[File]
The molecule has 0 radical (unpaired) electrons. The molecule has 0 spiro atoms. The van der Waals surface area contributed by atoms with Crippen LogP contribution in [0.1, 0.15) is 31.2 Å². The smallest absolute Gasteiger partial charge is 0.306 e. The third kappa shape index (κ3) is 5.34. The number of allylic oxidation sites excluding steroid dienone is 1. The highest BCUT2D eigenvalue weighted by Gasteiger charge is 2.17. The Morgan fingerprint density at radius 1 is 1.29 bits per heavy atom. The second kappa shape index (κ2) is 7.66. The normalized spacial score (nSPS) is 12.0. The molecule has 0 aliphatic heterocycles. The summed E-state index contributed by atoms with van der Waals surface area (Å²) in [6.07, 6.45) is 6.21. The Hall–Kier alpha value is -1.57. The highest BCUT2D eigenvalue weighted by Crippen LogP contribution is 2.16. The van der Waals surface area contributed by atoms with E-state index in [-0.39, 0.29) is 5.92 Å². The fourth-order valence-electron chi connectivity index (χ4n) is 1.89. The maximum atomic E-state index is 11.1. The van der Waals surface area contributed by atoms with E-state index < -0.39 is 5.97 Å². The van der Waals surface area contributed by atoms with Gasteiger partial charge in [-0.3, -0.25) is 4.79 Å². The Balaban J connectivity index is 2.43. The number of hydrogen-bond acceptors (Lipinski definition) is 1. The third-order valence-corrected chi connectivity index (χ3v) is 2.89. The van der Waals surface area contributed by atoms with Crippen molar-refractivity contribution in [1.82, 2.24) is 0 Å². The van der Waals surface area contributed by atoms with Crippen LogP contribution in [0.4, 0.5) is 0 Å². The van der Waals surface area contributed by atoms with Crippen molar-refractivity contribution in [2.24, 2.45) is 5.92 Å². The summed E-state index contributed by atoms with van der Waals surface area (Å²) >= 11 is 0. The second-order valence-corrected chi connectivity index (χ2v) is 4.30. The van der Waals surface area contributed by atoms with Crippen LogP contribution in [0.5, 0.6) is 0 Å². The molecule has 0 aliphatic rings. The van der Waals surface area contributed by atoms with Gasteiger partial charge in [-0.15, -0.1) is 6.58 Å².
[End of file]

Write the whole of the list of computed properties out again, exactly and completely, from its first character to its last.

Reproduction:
The molecule has 0 radical (unpaired) electrons. The molecule has 0 spiro atoms. The van der Waals surface area contributed by atoms with Crippen LogP contribution in [0.1, 0.15) is 31.2 Å². The smallest absolute Gasteiger partial charge is 0.306 e. The third kappa shape index (κ3) is 5.34. The number of allylic oxidation sites excluding steroid dienone is 1. The highest BCUT2D eigenvalue weighted by Gasteiger charge is 2.17. The Morgan fingerprint density at radius 1 is 1.29 bits per heavy atom. The second kappa shape index (κ2) is 7.66. The normalized spacial score (nSPS) is 12.0. The molecule has 0 aliphatic heterocycles. The summed E-state index contributed by atoms with van der Waals surface area (Å²) in [6.07, 6.45) is 6.21. The Hall–Kier alpha value is -1.57. The highest BCUT2D eigenvalue weighted by Crippen LogP contribution is 2.16. The van der Waals surface area contributed by atoms with E-state index in [-0.39, 0.29) is 5.92 Å². The fourth-order valence-electron chi connectivity index (χ4n) is 1.89. The maximum atomic E-state index is 11.1. The van der Waals surface area contributed by atoms with E-state index < -0.39 is 5.97 Å². The van der Waals surface area contributed by atoms with Gasteiger partial charge in [-0.3, -0.25) is 4.79 Å². The Balaban J connectivity index is 2.43. The number of hydrogen-bond acceptors (Lipinski definition) is 1. The third-order valence-corrected chi connectivity index (χ3v) is 2.89. The van der Waals surface area contributed by atoms with Crippen molar-refractivity contribution in [1.82, 2.24) is 0 Å². The van der Waals surface area contributed by atoms with Crippen LogP contribution in [0.4, 0.5) is 0 Å². The van der Waals surface area contributed by atoms with Crippen molar-refractivity contribution in [2.24, 2.45) is 5.92 Å². The summed E-state index contributed by atoms with van der Waals surface area (Å²) >= 11 is 0. The second-order valence-corrected chi connectivity index (χ2v) is 4.30. The van der Waals surface area contributed by atoms with Crippen LogP contribution in [0.5, 0.6) is 0 Å². The molecule has 0 aliphatic rings. The van der Waals surface area contributed by atoms with Gasteiger partial charge in [-0.15, -0.1) is 6.58 Å².